Tchaikovsky – Serenade for Strings
Souvenir de Florence
The Russian Virtuosi of Europe
Release Date: 1st March 2016
PYOTR ILYICH TCHAIKOVSKY (1840-1893)
Serenade for Strings, Op.48 (1880)
1 I. Pezzo in forma di sonatina 9:43
2 II. Valse 3:40
3 III. Elegie 8:59
4 IV. Finale 7:53
Souvenir de Florence, Op.70 (1892)
5 I. Allegro con spirito 10:55
6 II. Adagio cantabile e con moto 10:22
7 III. Allegro moderato 6:34
8 IV. Allegro vivace 7:21
The Russian Virtuosi of Europe
Chamber orchestras have played a huge role in my life since I was a young kid. My stepfather, a great viola player, became a member of the legendary Moscow Virtuosi in the mid 80’s, and I quickly became their “fils de Regiment”, literally growing up alongside the orchestra, spending hours at their rehearsals, going to their concerts and touring with them during my school holidays.
Ever since moving to London many years later, I had wanted to form a chamber ensemble that would allow me to recreate the great times I enjoyed back in Russia. Luckily, I soon found myself surrounded by brilliant young and very enthusiastic string players, many of whom, like myself, had spent their early years in Russia and its neighbouring countries, later continuing their education in leading conservatories throughout Western Europe. Convincing them to play together was not a hard job and before too long we were rehearsing and having a great time. Since our debut concert in Wigmore Hall in 2004, we have enjoyed many concerts and tours in Europe, Russia and South America.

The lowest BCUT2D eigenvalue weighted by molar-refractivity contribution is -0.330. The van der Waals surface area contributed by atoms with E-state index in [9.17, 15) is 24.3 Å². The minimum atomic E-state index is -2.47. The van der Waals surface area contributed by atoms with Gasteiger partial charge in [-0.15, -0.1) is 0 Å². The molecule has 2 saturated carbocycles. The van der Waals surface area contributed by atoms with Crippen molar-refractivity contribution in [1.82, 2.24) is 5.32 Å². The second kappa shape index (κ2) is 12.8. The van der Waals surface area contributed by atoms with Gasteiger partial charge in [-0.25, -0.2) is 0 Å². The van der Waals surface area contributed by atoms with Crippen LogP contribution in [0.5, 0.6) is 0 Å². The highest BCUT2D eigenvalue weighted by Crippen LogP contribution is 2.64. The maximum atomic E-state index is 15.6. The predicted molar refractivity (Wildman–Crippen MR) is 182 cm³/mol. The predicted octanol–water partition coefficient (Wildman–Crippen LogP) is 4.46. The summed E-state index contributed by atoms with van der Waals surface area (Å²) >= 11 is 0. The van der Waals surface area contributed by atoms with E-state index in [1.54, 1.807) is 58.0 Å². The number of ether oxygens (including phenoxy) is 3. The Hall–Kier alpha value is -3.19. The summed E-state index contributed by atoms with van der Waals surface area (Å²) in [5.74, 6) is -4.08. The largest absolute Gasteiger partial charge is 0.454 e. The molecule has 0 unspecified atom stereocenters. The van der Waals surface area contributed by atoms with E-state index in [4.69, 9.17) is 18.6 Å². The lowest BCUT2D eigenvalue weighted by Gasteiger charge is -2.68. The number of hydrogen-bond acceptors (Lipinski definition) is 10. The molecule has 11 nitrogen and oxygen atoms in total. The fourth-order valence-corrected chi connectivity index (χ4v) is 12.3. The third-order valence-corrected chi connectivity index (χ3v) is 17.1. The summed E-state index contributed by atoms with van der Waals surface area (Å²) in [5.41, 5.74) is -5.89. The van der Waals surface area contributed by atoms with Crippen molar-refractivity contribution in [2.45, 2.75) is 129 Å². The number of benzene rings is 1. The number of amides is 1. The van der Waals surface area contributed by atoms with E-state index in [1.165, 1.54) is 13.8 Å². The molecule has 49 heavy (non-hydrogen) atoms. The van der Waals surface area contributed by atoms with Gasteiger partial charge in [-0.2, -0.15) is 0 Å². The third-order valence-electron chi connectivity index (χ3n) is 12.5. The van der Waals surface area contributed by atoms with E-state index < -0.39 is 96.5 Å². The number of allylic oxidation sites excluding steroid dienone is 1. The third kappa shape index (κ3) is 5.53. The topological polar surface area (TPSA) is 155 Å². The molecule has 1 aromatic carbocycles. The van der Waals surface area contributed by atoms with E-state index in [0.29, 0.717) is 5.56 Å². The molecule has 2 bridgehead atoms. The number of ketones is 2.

I could not think of a better composer than Tchaikovsky and two of his most beloved works – Souvenir de Florence, which I had adapted for a string orchestra (it was originally written for a string sextet) and Serenade for Strings – to be included in our debut CD.